The growth of Islamic trade finance is creating new market opportunities for European players. Sanne Wass reports.


Islamic finance has been around for no less than 1,400 years, but is nevertheless a concept that continues to draw new attention from all around the world.

In a recent report, Moody’s predicts that Islamic financing assets will grow at 7% this year, thus continuing to outpace conventional counterparts.

Put simply, Islamic financial products comply with sharia – Islamic law – and are based on the principles of risk and profit sharing. Sharia prohibits earning interest on loans and bars funding activities involving alcohol, pork or gambling.

These ideas are not just appealing to Muslim-majority countries: Moody’s also expects a stronger offer for Islamic financial products in Europe, particularly in the UK.

The credit rating agency’s forecast reflects the fact that Islamic finance “remains under-represented in the global financial system”, while “demand for sharia-compliant financial instruments is rising”.

It is a development that is being followed closely by the world’s leading insurance centre: London.

Speaking at an industry event in November, Vincent Vandendael, Lloyd’s of London’s chief commercial officer, said he is seeing a “surging demand” for specialist insurance in the Middle East, including sharia-compliant insurance, an area where Lloyd’s is looking closely at how it can “support the growth of this segment”.

Rapidly expanding economies, a complex regional geopolitical landscape, huge infrastructure investments and increasingly structured public-private initiatives are all driving this demand, he said.

“As the Middle East develops, there is a significant requirement for innovative insurance solutions to support economic growth. We see lines such as trade credit, political risk, public-private finance initiatives, warranties and indemnities and mining as a growth opportunity as the regional economies diversify and require increasingly sophisticated risk transfer mechanisms,” he noted.


London insurers enter the market

Some London players are already starting to meet the demand for policies from financial institutions run on Islamic principles. The Islamic Insurance Association of London (IIAL), for example, was formed in 2015 as a representative body to support the work of those in the UK insurance markets transacting Islamic finance and help more firms tap into the “rapid growth” of Islamic risk.

“The supply of commercial sharia-compliant insurance products does not even come close to matching the potential demand from the Islamic finance industry,” said Dave Matcham, executive committee member of the association, at the World Takaful Summit in Dubai in April.

Richard Bishop, a London-based insurance broker who specialises in sharia-compliant solutions, also points to insurance specifically as an area where there has been a “significant lack of Islamic products”.

“The London market has been very slow in picking up the opportunity to structure products in a sharia-compliant way, which the banks have been doing for many years,” he tells GTR. “It’s been taking a little while to get the insurers, who are very slow to adapt and come up with new ideas, to accept that there’s a really big opportunity here.”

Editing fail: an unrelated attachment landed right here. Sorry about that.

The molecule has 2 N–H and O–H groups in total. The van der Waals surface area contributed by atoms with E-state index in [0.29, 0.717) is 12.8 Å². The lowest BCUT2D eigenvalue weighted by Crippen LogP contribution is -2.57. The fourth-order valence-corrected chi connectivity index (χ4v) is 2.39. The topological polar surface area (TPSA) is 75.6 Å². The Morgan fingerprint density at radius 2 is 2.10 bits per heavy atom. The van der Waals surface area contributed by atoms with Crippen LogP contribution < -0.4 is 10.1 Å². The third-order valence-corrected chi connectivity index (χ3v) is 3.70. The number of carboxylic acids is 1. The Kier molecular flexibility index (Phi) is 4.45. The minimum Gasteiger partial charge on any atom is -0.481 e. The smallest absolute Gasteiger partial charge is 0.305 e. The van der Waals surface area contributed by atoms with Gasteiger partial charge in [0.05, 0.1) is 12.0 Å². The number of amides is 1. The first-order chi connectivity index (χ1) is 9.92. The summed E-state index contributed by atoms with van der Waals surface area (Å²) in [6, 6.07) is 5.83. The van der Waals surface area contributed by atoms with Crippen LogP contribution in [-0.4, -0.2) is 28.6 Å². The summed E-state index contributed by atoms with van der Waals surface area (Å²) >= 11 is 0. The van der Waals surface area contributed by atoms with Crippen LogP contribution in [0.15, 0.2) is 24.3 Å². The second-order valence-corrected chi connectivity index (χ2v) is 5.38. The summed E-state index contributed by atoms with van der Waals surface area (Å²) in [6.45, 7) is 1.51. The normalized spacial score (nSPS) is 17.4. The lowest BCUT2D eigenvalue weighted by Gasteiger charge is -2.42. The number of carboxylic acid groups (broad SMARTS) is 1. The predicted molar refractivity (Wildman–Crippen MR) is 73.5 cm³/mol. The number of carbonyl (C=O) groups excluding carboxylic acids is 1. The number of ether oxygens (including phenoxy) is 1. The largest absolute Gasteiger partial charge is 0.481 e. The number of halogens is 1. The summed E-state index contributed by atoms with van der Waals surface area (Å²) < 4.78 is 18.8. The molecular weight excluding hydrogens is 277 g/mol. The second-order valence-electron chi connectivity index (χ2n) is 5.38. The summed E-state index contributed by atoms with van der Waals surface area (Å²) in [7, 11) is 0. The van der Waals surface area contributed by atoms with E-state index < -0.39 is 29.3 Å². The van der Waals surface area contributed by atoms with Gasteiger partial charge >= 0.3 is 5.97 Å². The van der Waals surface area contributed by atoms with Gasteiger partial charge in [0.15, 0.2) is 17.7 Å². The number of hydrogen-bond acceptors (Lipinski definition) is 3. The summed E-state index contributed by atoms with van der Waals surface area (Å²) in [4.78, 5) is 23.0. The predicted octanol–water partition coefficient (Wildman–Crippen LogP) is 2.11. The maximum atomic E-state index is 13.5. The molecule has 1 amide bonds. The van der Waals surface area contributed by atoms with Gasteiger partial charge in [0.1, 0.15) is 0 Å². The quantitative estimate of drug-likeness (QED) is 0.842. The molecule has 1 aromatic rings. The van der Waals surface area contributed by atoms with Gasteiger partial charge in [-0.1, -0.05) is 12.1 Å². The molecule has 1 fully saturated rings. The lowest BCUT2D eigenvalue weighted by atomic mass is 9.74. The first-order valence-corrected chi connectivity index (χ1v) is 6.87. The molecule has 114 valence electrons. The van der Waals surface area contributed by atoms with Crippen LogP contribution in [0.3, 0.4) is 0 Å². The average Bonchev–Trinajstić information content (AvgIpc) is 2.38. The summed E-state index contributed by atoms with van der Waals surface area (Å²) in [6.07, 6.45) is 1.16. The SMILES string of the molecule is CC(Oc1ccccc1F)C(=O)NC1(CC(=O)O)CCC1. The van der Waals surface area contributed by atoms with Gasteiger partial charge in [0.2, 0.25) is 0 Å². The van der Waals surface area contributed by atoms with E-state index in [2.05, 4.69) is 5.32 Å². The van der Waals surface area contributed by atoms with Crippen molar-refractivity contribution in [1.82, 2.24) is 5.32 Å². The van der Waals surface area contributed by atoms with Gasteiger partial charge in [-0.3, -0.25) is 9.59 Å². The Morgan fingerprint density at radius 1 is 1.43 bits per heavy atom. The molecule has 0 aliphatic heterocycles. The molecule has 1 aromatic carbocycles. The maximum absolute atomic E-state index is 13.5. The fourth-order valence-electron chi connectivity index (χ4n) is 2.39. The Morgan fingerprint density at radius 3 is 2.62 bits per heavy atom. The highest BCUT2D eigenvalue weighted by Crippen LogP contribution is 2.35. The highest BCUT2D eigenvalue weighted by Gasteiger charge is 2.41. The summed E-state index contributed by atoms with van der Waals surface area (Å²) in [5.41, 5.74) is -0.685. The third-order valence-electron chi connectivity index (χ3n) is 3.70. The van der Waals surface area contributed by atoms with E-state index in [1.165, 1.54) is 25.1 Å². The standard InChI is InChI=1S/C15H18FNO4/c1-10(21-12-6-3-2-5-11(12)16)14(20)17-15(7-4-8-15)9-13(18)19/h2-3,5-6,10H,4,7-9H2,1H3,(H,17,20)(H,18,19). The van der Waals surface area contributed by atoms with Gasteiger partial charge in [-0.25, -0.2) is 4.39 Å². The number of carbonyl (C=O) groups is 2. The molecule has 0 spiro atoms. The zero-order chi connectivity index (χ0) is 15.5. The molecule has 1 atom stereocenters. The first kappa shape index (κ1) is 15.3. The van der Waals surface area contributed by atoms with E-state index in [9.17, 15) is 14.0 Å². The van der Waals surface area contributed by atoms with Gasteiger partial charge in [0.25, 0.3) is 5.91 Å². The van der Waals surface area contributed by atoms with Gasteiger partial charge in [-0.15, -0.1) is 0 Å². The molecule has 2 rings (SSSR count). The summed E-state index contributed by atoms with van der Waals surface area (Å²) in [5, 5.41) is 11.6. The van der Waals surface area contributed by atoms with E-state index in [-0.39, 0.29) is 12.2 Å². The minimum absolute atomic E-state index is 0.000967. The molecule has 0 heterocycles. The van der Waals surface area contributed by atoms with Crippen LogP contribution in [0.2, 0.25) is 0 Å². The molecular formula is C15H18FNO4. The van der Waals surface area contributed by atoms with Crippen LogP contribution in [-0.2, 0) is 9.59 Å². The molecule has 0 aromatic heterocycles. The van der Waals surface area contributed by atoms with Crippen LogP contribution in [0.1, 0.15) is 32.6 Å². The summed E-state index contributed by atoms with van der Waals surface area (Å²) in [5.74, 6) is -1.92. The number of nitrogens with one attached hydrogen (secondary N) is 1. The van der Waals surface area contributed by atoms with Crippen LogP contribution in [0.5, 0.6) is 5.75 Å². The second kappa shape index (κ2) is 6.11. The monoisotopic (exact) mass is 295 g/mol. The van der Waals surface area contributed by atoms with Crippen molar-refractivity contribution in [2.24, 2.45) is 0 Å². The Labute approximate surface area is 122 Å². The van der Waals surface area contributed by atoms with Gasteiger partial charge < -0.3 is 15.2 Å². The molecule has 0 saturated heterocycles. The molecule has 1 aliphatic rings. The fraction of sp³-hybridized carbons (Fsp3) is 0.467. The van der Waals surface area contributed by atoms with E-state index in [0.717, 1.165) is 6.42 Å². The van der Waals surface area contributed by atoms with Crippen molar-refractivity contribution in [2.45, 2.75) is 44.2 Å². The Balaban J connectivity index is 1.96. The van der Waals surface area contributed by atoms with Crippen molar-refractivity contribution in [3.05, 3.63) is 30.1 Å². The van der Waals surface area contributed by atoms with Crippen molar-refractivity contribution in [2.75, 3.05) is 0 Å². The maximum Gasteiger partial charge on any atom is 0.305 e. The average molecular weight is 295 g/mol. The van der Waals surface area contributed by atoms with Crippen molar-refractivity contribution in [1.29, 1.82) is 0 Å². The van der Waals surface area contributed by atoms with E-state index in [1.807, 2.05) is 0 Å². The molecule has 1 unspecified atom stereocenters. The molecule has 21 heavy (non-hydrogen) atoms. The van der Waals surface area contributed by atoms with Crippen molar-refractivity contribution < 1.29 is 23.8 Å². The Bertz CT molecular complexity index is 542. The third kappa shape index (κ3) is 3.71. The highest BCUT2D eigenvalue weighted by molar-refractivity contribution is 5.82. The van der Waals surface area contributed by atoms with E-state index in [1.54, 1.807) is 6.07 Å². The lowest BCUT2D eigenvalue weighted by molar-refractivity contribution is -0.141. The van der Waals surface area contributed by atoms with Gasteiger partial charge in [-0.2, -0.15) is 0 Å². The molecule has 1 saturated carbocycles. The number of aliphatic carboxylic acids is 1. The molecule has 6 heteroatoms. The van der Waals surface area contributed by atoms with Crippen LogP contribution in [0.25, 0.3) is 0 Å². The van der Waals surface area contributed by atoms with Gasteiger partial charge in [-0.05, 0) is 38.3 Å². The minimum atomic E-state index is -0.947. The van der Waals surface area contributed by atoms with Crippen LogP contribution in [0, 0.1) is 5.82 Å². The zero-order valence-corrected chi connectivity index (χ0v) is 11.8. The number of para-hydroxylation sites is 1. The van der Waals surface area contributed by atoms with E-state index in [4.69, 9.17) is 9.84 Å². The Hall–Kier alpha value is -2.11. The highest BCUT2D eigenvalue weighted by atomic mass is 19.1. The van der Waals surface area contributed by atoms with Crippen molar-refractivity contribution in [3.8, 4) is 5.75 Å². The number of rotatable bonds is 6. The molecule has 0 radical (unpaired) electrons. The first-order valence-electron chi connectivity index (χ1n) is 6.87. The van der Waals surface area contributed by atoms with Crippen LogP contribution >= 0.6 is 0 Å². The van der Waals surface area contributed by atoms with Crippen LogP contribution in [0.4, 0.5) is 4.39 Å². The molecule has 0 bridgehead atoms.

Bishop started focusing on this specific type of insurance 10 years ago, when he was asked by an Islamic bank for a sharia-compliant product. Back then, he says, “it wasn’t just a matter of walking down the road and asking an insurer if they would do it”.
As such, he has since been working closely with market players to educate and encourage them to think of the opportunities in this space.

The market has come some way since then. In 2012, Bishop co-founded Cobalt Insurance Holdings, which provides specialist sharia-compliant products and services. One year later, the firm, together with XL Insurance, introduced its first sharia-compliant product for a contractors’ all risks and property owners insurance. In February 2016, it launched the first Lloyd’s-backed product for a political violence facility with capacity provided by Chaucer Syndicates. And in late 2016, Cobalt received ‘in principle approval’ from Lloyd’s Franchise Board to become a fully sharia-compliant syndicate.

Over the years, Bishop has helped firms develop sharia-compliant products in a range of other classes, including financial institution D&O, civil liability and commercial crime and commercial property and business interruption, which have involved the likes of AIG, AXA and Atrium.

According to Matcham of the Islamic Insurance Association of London, the London market now has up to 10 commercial insurers offering sharia-compliant products.

But it’s just the beginning. According to an estimate by AIG in October last year, sharia-compliant insurance accounts for only around 2% of the £1.4tn Islamic finance market.

It’s within trade credit and political risk insurance that Bishop sees particular opportunities. He recently joined Parker Norfolk and Partners, a Lloyd’s of London-registered broker, as a director of financial and trade credit risks, where he will specifically focus on developing Islamic trade credit products to meet the demand from banks, and, in his own words, “help open the opportunities out into the Middle East, Africa, Southeast Asia, even non-Muslim areas”.

“The important thing for the insurance market is to be able to say ‘we have a solution’. In the past, it hasn’t. That has been a failure of the market to address a need,” he says.